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Re: North Norfolk Coastline

Posted: 15 Aug 2018, 5:06pm
by Online
On the first leg of the journey I'd suggest making some small deviations to pass through, rather than by, Eye, Hoxne and Bungay. They're all delightful.

Re: North Norfolk Coastline

Posted: 15 Aug 2018, 5:16pm
by TRM
Online wrote:On the first leg of the journey I'd suggest making some small deviations to pass through, rather than by, Eye, Hoxne and Bungay. They're all delightful.


Thanks, route updated!

Re: North Norfolk Coastline

Posted: 15 Aug 2018, 5:36pm
by fastpedaller
If the RAF centenary interests you at all there are history boards and scale model aeroplanes on telegraph poles at the locations of 40 airfields used during the wars - the one at Langham is just by the 'training dome' which is well worth a visit. As a cafe frequenting person I'll add the info that I've never found anywhere in Hunstanton which offers even reasonable food at anything other than mortgage prices - the restaurant/cafe at the Lavender Centre at Heacham does good food though!

Re: North Norfolk Coastline

Posted: 15 Aug 2018, 7:32pm
by mjr
fastpedaller wrote:As a cafe frequenting person I'll add the info that I've never found anywhere in Hunstanton which offers even reasonable food at anything other than mortgage prices - the restaurant/cafe at the Lavender Centre at Heacham does good food though!

Well, I'd stop in the north coast villages instead, but The Old Lifeboat House in Old Hunstanton and The Salad Bowl on Hunstanton Cliffs are our most frequent haunts there. I don't remember either being very expensive. Fish and chips from a blue bar on the Greevegate side of this, I think were OK, too, but I've not tried enough to know if they're the best.

Norfolk Lavender is OK but a nuisance to get to from Route 1 (busy roads or detours) and likely to be very busy on a holiday weekend.

Re: North Norfolk Coastline

Posted: 15 Aug 2018, 7:51pm
by geocycle
mjr wrote:Route 1 is a good introduction to the area except for short sand sections near Wells and on Marriott's Way, which you should find how to avoid by searching my previous posts. Other than that, most roads are good cycling except A and not-built-up B roads without cycling infrastructure. Even those can be tolerable for short stretches to link things up, such as to get from Roydon to get to Castle Rising or across the Rudhams. I live here: ask if you'd like me to suggest a route (let me know stopping points or daily distances) or opinions on one you've planned.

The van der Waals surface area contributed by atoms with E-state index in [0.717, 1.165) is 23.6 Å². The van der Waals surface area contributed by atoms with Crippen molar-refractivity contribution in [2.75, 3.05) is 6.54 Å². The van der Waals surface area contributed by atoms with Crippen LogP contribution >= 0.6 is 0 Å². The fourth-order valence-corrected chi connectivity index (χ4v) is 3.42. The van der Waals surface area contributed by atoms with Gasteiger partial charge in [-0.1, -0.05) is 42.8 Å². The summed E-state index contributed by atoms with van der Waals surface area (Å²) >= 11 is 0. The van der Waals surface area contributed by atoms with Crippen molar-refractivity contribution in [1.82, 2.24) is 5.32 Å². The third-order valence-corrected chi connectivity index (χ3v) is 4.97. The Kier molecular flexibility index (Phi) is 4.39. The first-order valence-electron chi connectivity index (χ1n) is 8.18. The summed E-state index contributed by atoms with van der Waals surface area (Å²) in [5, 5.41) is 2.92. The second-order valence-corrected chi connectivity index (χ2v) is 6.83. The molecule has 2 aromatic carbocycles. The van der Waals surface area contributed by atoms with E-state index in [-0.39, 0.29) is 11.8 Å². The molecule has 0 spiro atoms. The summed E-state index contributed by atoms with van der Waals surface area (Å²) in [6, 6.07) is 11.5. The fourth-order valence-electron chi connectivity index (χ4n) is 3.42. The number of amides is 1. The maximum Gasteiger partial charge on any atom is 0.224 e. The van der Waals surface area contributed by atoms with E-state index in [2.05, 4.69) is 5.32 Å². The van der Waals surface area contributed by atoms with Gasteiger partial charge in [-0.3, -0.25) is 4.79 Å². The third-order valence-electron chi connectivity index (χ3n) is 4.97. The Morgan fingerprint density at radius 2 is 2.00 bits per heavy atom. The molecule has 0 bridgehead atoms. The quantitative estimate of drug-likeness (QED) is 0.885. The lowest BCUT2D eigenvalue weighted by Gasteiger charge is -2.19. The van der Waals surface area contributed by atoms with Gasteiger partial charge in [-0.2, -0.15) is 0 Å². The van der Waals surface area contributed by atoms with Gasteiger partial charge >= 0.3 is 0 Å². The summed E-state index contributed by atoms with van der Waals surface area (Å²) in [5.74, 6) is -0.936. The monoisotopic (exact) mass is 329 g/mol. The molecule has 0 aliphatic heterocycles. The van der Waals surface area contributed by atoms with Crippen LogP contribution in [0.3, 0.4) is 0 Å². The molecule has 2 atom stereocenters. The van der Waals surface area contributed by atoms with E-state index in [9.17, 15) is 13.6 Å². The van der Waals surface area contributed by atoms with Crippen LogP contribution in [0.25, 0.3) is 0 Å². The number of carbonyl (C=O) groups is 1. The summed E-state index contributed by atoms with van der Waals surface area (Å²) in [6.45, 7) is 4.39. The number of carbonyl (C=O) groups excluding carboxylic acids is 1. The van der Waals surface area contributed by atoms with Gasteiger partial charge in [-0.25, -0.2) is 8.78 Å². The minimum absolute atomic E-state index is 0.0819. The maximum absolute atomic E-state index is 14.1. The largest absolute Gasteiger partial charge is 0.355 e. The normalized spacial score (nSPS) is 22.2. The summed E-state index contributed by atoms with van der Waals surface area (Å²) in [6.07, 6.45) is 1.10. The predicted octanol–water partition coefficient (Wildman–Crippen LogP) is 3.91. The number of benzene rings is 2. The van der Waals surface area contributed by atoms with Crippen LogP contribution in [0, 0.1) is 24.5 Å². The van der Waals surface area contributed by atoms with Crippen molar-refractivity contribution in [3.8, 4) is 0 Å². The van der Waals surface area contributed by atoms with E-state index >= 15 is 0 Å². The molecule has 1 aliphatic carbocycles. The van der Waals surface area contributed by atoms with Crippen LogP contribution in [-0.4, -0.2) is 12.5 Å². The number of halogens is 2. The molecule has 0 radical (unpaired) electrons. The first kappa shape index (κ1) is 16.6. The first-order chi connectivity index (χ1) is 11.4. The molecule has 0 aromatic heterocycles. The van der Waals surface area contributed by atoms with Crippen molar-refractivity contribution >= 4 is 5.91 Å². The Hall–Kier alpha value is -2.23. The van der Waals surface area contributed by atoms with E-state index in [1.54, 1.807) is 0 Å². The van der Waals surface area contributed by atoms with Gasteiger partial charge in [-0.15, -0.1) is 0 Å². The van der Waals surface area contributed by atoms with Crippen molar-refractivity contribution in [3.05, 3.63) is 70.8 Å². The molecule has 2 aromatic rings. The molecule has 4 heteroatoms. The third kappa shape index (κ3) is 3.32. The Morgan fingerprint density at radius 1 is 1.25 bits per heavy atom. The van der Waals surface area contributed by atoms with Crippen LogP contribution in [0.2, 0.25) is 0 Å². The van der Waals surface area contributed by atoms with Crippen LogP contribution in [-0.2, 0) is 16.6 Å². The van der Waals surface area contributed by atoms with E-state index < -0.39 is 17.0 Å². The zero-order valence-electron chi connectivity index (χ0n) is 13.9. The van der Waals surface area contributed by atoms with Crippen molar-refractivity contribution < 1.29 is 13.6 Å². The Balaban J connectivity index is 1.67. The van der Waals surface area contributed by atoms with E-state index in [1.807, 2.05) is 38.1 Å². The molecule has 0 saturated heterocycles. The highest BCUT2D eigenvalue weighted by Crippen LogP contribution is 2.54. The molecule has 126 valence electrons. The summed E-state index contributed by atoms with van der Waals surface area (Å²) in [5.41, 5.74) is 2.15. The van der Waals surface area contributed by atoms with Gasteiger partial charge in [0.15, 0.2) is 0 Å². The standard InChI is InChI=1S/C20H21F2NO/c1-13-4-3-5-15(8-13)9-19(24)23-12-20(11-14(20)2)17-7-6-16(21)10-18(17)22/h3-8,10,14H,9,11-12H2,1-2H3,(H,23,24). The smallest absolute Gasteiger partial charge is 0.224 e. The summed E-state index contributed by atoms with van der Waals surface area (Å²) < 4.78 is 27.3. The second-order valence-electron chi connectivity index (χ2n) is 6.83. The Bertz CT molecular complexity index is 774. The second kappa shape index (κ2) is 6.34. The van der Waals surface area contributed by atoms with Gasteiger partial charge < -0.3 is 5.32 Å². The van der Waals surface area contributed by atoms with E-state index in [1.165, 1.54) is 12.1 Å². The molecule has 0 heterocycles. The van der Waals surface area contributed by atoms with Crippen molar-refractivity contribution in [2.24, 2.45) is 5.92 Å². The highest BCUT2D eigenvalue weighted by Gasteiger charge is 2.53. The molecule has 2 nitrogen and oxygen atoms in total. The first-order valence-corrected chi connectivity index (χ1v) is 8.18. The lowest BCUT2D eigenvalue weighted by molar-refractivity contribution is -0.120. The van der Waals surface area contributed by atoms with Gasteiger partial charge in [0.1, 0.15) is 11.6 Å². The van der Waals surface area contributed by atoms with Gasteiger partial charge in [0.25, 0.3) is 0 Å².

I’d definitely avoid the stretch of route 1 through the Holkham estate near Wells if I were to do it again. It was very sandy through a nature reserve and almost unrideable. Deep sand grabbed the front wheel bringing a fully laden tourer to sudden halts.

The scones at Felbrigg Hall were substantial!

Re: North Norfolk Coastline

Posted: 15 Aug 2018, 8:06pm
by jgurney
mjr wrote:Mile 89 - if you like old trains, it may be worth the 2 extra miles to detour up to Weybourne and back, riding past the well-preserved NNR station and maybe see a train.


It is also possible to take bikes on the steam train between Holt and Sheringham, and see the spacious guard's vans that used to be available on main line services, if you don't feel a need to have pedalled throughout.

Those interested in trains might also like to visit the Wells and Walsingham Light Railway, probably the world's longest 7-inch gauge line.

A little further south is the Bure Valley Railway, whose ability to carry 4 bikes on each of their little 2ft gauge trains should embarras those full-size operators able to carry only 2.

Re: North Norfolk Coastline

Posted: 15 Aug 2018, 9:11pm
by mjr
geocycle wrote:I’d definitely avoid the stretch of route 1 through the Holkham estate near Wells if I were to do it again. It was very sandy through a nature reserve and almost unrideable. Deep sand grabbed the front wheel bringing a fully laden tourer to sudden halts.